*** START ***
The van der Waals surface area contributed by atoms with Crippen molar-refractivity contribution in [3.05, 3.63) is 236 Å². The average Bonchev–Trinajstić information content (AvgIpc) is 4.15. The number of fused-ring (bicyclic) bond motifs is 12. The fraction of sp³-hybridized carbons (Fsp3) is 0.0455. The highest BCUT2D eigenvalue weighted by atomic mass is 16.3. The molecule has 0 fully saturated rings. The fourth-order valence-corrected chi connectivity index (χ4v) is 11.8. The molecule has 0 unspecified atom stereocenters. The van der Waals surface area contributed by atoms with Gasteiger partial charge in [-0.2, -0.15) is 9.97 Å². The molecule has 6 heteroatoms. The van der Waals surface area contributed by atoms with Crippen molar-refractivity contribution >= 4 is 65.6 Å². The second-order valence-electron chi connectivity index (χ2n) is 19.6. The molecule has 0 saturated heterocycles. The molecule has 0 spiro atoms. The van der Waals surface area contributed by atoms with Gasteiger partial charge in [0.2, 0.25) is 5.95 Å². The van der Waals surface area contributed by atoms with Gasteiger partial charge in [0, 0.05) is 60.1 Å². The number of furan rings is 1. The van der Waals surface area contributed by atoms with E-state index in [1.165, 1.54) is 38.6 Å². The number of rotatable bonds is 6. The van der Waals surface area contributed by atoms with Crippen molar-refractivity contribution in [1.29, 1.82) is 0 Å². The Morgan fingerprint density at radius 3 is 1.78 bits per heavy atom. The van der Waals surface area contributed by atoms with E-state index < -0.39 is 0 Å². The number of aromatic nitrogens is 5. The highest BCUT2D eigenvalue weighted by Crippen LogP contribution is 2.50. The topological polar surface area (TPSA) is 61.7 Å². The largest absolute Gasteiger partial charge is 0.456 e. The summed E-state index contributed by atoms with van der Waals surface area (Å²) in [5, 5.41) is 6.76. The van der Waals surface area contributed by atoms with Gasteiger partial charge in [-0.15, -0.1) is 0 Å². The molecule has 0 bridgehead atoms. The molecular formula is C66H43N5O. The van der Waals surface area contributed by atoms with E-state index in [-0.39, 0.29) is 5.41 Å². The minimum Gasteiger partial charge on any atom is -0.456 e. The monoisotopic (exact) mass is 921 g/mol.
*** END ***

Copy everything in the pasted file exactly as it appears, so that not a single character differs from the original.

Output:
The van der Waals surface area contributed by atoms with Crippen molar-refractivity contribution in [3.05, 3.63) is 236 Å². The average Bonchev–Trinajstić information content (AvgIpc) is 4.15. The number of fused-ring (bicyclic) bond motifs is 12. The fraction of sp³-hybridized carbons (Fsp3) is 0.0455. The highest BCUT2D eigenvalue weighted by atomic mass is 16.3. The molecule has 0 fully saturated rings. The fourth-order valence-corrected chi connectivity index (χ4v) is 11.8. The molecule has 0 unspecified atom stereocenters. The van der Waals surface area contributed by atoms with Gasteiger partial charge in [-0.2, -0.15) is 9.97 Å². The molecule has 6 heteroatoms. The van der Waals surface area contributed by atoms with Crippen molar-refractivity contribution >= 4 is 65.6 Å². The second-order valence-electron chi connectivity index (χ2n) is 19.6. The molecule has 0 saturated heterocycles. The molecule has 0 spiro atoms. The van der Waals surface area contributed by atoms with Gasteiger partial charge in [0.2, 0.25) is 5.95 Å². The van der Waals surface area contributed by atoms with Gasteiger partial charge in [0, 0.05) is 60.1 Å². The number of furan rings is 1. The van der Waals surface area contributed by atoms with E-state index in [1.165, 1.54) is 38.6 Å². The number of rotatable bonds is 6. The van der Waals surface area contributed by atoms with Crippen molar-refractivity contribution in [1.29, 1.82) is 0 Å². The Morgan fingerprint density at radius 3 is 1.78 bits per heavy atom. The van der Waals surface area contributed by atoms with E-state index < -0.39 is 0 Å². The number of aromatic nitrogens is 5. The highest BCUT2D eigenvalue weighted by Crippen LogP contribution is 2.50. The topological polar surface area (TPSA) is 61.7 Å². The largest absolute Gasteiger partial charge is 0.456 e. The summed E-state index contributed by atoms with van der Waals surface area (Å²) in [5, 5.41) is 6.76. The van der Waals surface area contributed by atoms with Gasteiger partial charge in [-0.15, -0.1) is 0 Å². The molecule has 0 bridgehead atoms. The molecular formula is C66H43N5O. The van der Waals surface area contributed by atoms with E-state index in [-0.39, 0.29) is 5.41 Å². The minimum Gasteiger partial charge on any atom is -0.456 e. The monoisotopic (exact) mass is 921 g/mol.